“If you don’t know where you are going,
you’ll end up someplace else.”
- Yogi Berra
Goals are the driving force of our efforts. Whenever we read a book, listen in class, or run down a drop shot, it’s because we’re pursuing a goal. Same goes for hopping in a car and driving somewhere. We do this because we’ve got a destination in mind, and as the Yankee legend quoted above so cleverly reminds us, if we aren’t aware of our goals, we’re unlikely to achieve a desired result.
Thoughtful goal setting is a foundation of success. A helpful guideline for setting effective goals is to make them SMART. This acronym stands for: Specific, Measurable, Achievable (with effort), Relevant, and Time-based. Let’s look at each of these in turn.
Setting a specific goal means you know exactly what it is that you’re trying to accomplish. A measurable goal is one that can be easily evaluated, to know if you have achieved it or not. (These first two aspects of SMART goals are often neglected, and we’ll say a bit more about this below.) A helpful goal is also achievable – something that is within the realm of possibility rather than simply wishful-thinking. At the same time, we want our goals to require lots of effort and hard work, so not too easy, but achievable with effort. Next, a relevant goal is one that aligns with your purpose. If you can answer the question, “Why is this goal important to you?” then it’s relevant. Finally, making a goal time-based means that you give yourself a deadline to reach it. Identifying a time-frame when you expect your goal to become reality will prevent you from procrastinating on it or “kicking the can down the road.”
You might ask what is an ideal time-frame for your goals. That’s a good question, and although the answer depends on the nature of each goal, your best bet is to set a combination of short and long-term goals. For example, you might set a year-long goal to improve your fitness, as measured by specific gains in strength and speed. To ensure you reach this larger goal, you would also set weekly and even daily goals for the number of sprints you’ll run and repetitions you’ll do in the weight room. By setting both short and long-term goals, you’ll have both a broader vision to guide you and a roadmap to get there.
In addition to setting goals that are SMART, it’s also important to have a balance between process and outcome goals. An outcome goal focuses on the result, such as winning a tournament or obtaining a certain UTR. A process goal focuses instead on the steps you take to get there, such as hitting 30 extra serves at the end of practice every day for a month. To give another example in a school setting, an outcome-based goal would be getting straight A’s. A process-based goal, which helps you reach that outcome, would be taking notes on every class lecture or reading assignment and re-writing your notes before going to bed each day. As these examples show, process-based goals tend to be entirely within our control, whereas outcome-based goals have some element of chance. The good news is that if you focus on the process, then the desired outcome usually follows. For this reason, I recommend setting at least three process goals for every outcome goal.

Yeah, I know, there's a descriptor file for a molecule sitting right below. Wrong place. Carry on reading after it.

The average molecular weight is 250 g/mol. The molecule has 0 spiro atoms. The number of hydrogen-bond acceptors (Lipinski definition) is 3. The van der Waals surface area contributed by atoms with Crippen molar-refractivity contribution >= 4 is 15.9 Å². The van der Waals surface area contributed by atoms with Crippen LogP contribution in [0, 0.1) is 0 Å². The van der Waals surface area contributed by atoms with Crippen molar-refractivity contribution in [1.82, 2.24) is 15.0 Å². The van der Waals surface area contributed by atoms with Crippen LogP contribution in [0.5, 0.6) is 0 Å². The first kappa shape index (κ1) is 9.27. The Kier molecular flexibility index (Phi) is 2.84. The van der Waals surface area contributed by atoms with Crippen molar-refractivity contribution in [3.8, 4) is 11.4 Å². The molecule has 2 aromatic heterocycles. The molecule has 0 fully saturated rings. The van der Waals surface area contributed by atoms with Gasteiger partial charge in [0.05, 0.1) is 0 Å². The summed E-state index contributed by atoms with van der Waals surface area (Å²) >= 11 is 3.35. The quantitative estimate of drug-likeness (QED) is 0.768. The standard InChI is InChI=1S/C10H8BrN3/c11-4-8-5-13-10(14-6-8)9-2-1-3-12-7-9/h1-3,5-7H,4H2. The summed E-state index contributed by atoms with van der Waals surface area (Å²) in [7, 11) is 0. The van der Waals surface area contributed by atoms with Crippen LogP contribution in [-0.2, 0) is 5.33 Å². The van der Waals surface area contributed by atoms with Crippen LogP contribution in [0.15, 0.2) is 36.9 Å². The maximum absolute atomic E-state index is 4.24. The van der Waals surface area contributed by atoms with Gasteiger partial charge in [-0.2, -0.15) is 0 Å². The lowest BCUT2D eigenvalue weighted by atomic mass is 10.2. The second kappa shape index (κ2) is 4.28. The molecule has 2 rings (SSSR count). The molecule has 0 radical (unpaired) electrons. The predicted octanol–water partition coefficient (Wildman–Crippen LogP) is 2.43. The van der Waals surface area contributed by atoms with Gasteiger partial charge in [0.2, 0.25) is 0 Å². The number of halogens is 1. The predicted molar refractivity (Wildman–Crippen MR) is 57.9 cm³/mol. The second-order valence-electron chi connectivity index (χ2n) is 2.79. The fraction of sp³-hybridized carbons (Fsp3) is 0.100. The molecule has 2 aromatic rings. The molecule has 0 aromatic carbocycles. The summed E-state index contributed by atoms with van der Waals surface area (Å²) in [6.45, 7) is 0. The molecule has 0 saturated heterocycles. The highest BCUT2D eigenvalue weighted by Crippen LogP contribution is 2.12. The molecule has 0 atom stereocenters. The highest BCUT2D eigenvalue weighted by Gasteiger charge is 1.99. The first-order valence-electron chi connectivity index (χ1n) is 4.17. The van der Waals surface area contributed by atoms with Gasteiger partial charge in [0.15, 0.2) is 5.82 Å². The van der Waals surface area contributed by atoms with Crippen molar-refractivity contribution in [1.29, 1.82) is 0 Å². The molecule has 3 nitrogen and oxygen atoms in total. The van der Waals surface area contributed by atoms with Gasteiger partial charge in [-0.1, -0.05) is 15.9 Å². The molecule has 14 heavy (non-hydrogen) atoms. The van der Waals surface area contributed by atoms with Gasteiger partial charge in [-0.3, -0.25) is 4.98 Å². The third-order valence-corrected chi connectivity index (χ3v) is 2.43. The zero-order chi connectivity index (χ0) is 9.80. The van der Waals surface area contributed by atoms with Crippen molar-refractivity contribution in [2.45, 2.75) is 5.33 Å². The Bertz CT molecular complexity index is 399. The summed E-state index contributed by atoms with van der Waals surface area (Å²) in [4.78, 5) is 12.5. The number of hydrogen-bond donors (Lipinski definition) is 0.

I mentioned above that individuals often struggle to set goals that are specific and measurable. When stating our goals, we often make the mistake of expressing our aspirations without being specific about our path to getting there. This is especially common when targeting intangible qualities such as attitude or focus. We might, for example, express a desire to “have a more positive attitude.” This is a laudable sentiment that most psychologists and coaches would endorse, yet the challenge remains to state specifically what having a more positive attitude looks like or sounds like. What exactly would you like to change? Asked another way, the questions is, “How will you evaluate, or measure, whether you’ve achieved the goal?” In order to answer these questions, you effectively have to define what a “positive attitude” means to you.
Here are some options. First, you could set a goal to respond in a more positive way to your mistakes. More specifically, your goal could be to critique your errors without insulting yourself. Instead of saying to yourself, “I’m so lazy,” you would say “I need to get my feet moving more quickly next time.” Another option would be to have a more positive response to feedback from your coaches. The specific and measurable goal here could be to nod your head, repeat back the advice and say, “got it” each time your coach gives you instruction. If you set goals such as these, you’ll be well on your way to demonstrating a positive attitude.
To get the most out of your practice time, it’s necessary to have a goal that you’re pursuing. Otherwise, you’ll just be going through the motions. In fact, having a goal in mind is one of the defining characteristics of “deliberate practice,” which is a topic we’ll be discussing in depth in the coming months. In a challenging sport like tennis, it’s impossible to be perfect. (That would be an unrealistic goal.) If you’re a goal-oriented person, that’s a good thing, because it means you’ll always have something to work on. For as long as you keep playing, you can keep improving. And if you enjoy the process of getting better every day, then setting and pursuing goals will be a meaningful part of your sport experience.